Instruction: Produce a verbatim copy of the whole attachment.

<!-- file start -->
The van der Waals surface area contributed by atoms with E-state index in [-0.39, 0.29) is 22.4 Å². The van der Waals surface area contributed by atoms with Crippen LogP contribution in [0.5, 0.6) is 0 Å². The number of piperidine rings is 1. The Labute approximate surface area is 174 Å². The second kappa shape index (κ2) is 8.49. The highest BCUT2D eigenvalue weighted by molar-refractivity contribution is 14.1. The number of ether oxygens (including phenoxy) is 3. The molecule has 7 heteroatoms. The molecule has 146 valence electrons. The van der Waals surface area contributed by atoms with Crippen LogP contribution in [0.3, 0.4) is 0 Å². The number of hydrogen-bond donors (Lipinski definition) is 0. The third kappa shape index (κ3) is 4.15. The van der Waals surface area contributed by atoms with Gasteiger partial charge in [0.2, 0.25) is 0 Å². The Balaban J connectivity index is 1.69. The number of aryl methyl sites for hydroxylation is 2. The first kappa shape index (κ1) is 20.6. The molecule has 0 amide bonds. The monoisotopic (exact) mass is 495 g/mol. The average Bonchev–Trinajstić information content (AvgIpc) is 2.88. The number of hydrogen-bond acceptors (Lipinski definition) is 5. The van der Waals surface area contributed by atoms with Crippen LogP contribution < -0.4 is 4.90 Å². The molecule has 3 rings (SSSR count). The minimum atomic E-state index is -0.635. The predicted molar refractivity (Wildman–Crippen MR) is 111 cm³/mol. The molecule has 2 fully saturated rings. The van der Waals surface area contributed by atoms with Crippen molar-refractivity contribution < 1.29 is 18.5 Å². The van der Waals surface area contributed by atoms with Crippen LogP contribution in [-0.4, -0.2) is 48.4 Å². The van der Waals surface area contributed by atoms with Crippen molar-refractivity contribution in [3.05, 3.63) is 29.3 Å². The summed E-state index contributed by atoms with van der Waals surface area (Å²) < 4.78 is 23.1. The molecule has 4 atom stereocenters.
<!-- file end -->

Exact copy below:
The van der Waals surface area contributed by atoms with E-state index in [-0.39, 0.29) is 22.4 Å². The van der Waals surface area contributed by atoms with Crippen LogP contribution in [0.5, 0.6) is 0 Å². The number of piperidine rings is 1. The Labute approximate surface area is 174 Å². The second kappa shape index (κ2) is 8.49. The highest BCUT2D eigenvalue weighted by molar-refractivity contribution is 14.1. The number of ether oxygens (including phenoxy) is 3. The molecule has 7 heteroatoms. The molecule has 146 valence electrons. The van der Waals surface area contributed by atoms with Crippen LogP contribution in [0.3, 0.4) is 0 Å². The number of hydrogen-bond donors (Lipinski definition) is 0. The third kappa shape index (κ3) is 4.15. The van der Waals surface area contributed by atoms with Gasteiger partial charge in [0.2, 0.25) is 0 Å². The Balaban J connectivity index is 1.69. The number of aryl methyl sites for hydroxylation is 2. The first kappa shape index (κ1) is 20.6. The molecule has 0 amide bonds. The monoisotopic (exact) mass is 495 g/mol. The average Bonchev–Trinajstić information content (AvgIpc) is 2.88. The number of hydrogen-bond acceptors (Lipinski definition) is 5. The van der Waals surface area contributed by atoms with Crippen LogP contribution < -0.4 is 4.90 Å². The molecule has 3 rings (SSSR count). The minimum atomic E-state index is -0.635. The predicted molar refractivity (Wildman–Crippen MR) is 111 cm³/mol. The molecule has 2 fully saturated rings. The van der Waals surface area contributed by atoms with Crippen molar-refractivity contribution < 1.29 is 18.5 Å². The van der Waals surface area contributed by atoms with Crippen LogP contribution in [-0.4, -0.2) is 48.4 Å². The van der Waals surface area contributed by atoms with Crippen molar-refractivity contribution in [3.05, 3.63) is 29.3 Å². The summed E-state index contributed by atoms with van der Waals surface area (Å²) < 4.78 is 23.1. The molecule has 4 atom stereocenters.